• ").append( $("").attr("href", "#articleDetails").text(value.Title) ).append( $("").attr("value", value.Id) ); $(li).tap(function () { var params = new Object(); params.articleId = $(this).find("hidden").val(); $.getJSON('/mobile/GetArticleById', params, function (data) { loadArticleDetails(data); }); }); $("#articlesByCategory").append(li); }); $("#articlesByCategory").listview("refresh"); }

    The populateArticlesByCategory function uses a JSON response to construct a list item to display the articles in the selected category. A hidden field that contains the article's ID is also injected into the Document Object Model (DOM). This field will be used later to fetch the selected article. The tap event is registered with the list item, which calls the GetArticleById action of the mobile controller. Figure 11 shows the results of the code discussed in this section, displaying the article list when a category is selected.

    Figure 11: Displaying articles in the selected category
    Figure 11: Displaying articles in the selected category

    Next I'll implement the article detail screen, which will display the article's content. Figure 12 shows the HTML for the article content page section.

    HighOnCoding

    Previously I attached the tap function to the list item; this triggers the loadArticleDetails function, shown in the following code

      function loadArticleDetails(data) {
            $("#articleContent").html(data.Description);
        }
    

    Figure 13 shows the article content page in action.

    Figure 13: The article content page
    Figure 13: The article content page

    At this point, users can browse the article categories and view the contents of the selected article, but they can't comment on the article. In the next section, I'll add functionality that lets users add comments to the HighOnCoding mobile website.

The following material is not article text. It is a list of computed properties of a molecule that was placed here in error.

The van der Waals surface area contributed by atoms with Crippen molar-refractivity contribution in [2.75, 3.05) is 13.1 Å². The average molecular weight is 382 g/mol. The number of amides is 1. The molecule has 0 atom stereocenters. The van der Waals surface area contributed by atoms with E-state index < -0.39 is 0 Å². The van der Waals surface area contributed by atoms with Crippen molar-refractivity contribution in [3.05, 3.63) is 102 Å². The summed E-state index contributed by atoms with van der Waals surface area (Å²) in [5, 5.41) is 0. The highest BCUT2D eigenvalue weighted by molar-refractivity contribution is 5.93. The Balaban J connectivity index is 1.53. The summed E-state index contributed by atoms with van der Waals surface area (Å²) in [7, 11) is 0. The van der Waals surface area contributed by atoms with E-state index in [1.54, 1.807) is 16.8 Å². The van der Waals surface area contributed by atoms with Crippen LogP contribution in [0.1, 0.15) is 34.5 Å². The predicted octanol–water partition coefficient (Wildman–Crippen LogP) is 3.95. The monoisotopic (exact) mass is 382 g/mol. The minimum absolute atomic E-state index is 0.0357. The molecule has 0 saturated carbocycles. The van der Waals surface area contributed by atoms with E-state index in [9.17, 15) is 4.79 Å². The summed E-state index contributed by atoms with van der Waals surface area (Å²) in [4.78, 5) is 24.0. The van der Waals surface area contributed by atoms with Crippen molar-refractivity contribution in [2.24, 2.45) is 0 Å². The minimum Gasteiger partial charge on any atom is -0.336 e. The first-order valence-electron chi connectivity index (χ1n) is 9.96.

Implementing User Comments

    Comments allow the website to be more interactive and informative. The HighOnCoding mobile website lets the user add comments via a comment button at the end of each article. The button opens the comment window in a new dialog box, which allows the user to submit a comment. The button is placed in the footer of the article details section, as follows:

    
    

    The anchor tag opens the addComment section in a new dialog box. The addComment section, shown in Figure 14, allows the user to submit a comment.

    HighOnCoding

    As you can see, the code isn't complicated. I used the text input element for the name and subject and the textarea for the comment. Figure 15 shows the comment dialog box in action.

    Figure 15: Comment dialog box
    Figure 15: Comment dialog box

    The submit button is responsible for gathering all the required values and constructing an object that will be sent back to the server to persist the comment in the database. Figure 16 shows the code for the submit button click event.

      $("#submit").click(function () {
    
        var commentRequest = {
            ArticleId: $("#articleId").val(),
            Name: $("#name").val(),
            Subject: $("#subject").val(),
            Comment: $("#comment").val()
            };
    
          $.ajax(
    
        {
            url: "/mobile/AddComment",
            type: "POST",
            dataType: "json",
            data: JSON.stringify(commentRequest),
            contentType: "application/json; charset=utf-8",
            success: function (response) {
           
    
                      }
            }
            );
    
          });
    

    The AddComment action of MobileController takes the CommentRequest object as the parameter. One of the new features in ASP.NET MVC 3 is the automatic mapping of JavaScript parameters to C# classes. Once you get hold of the CommentRequest object with all the information, you can safely store it in a persisted medium.

    A Clear Path to the Mobile Web

    Companies are putting a lot of effort into modifying their existing websites to be mobile friendly. However, converting an existing website to a mobile website need not be a daunting process. We'll continue the mobile web discussion in "Working with CSS Media Queries and Media Types, Part 1," which will have useful information tips for responsive design in your web apps.